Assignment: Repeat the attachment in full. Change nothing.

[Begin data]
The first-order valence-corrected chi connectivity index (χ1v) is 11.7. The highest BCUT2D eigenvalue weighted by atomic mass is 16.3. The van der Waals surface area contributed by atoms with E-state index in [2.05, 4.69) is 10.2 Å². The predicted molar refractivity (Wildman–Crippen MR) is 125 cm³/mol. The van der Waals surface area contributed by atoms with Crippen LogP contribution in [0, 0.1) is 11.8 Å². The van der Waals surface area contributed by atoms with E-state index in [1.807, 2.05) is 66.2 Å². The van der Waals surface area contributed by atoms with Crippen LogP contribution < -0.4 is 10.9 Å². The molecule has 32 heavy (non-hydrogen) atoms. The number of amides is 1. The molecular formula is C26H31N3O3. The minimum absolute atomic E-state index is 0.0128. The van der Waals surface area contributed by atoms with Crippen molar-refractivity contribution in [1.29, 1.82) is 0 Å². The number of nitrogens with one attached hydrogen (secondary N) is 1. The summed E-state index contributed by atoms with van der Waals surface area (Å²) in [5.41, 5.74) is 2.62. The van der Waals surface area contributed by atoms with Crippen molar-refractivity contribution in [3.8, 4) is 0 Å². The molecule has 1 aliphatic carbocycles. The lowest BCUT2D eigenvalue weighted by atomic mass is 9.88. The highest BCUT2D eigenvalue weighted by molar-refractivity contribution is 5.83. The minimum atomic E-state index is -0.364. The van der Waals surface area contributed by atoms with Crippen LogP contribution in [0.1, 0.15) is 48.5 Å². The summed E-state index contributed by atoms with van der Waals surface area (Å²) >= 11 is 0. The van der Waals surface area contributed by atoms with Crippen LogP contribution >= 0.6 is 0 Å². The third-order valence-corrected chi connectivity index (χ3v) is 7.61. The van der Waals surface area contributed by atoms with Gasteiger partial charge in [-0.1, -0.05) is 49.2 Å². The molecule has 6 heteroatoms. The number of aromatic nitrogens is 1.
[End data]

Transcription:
The first-order valence-corrected chi connectivity index (χ1v) is 11.7. The highest BCUT2D eigenvalue weighted by atomic mass is 16.3. The van der Waals surface area contributed by atoms with E-state index in [2.05, 4.69) is 10.2 Å². The predicted molar refractivity (Wildman–Crippen MR) is 125 cm³/mol. The van der Waals surface area contributed by atoms with Crippen LogP contribution in [0, 0.1) is 11.8 Å². The van der Waals surface area contributed by atoms with E-state index in [1.807, 2.05) is 66.2 Å². The van der Waals surface area contributed by atoms with Crippen LogP contribution < -0.4 is 10.9 Å². The molecule has 32 heavy (non-hydrogen) atoms. The number of amides is 1. The molecular formula is C26H31N3O3. The minimum absolute atomic E-state index is 0.0128. The van der Waals surface area contributed by atoms with Crippen molar-refractivity contribution in [1.29, 1.82) is 0 Å². The number of nitrogens with one attached hydrogen (secondary N) is 1. The summed E-state index contributed by atoms with van der Waals surface area (Å²) in [5.41, 5.74) is 2.62. The van der Waals surface area contributed by atoms with Crippen molar-refractivity contribution in [3.8, 4) is 0 Å². The molecule has 1 aliphatic carbocycles. The lowest BCUT2D eigenvalue weighted by atomic mass is 9.88. The highest BCUT2D eigenvalue weighted by molar-refractivity contribution is 5.83. The minimum atomic E-state index is -0.364. The van der Waals surface area contributed by atoms with Crippen LogP contribution in [0.1, 0.15) is 48.5 Å². The summed E-state index contributed by atoms with van der Waals surface area (Å²) >= 11 is 0. The van der Waals surface area contributed by atoms with Crippen LogP contribution >= 0.6 is 0 Å². The third-order valence-corrected chi connectivity index (χ3v) is 7.61. The van der Waals surface area contributed by atoms with Gasteiger partial charge in [-0.1, -0.05) is 49.2 Å². The molecule has 6 heteroatoms. The number of aromatic nitrogens is 1.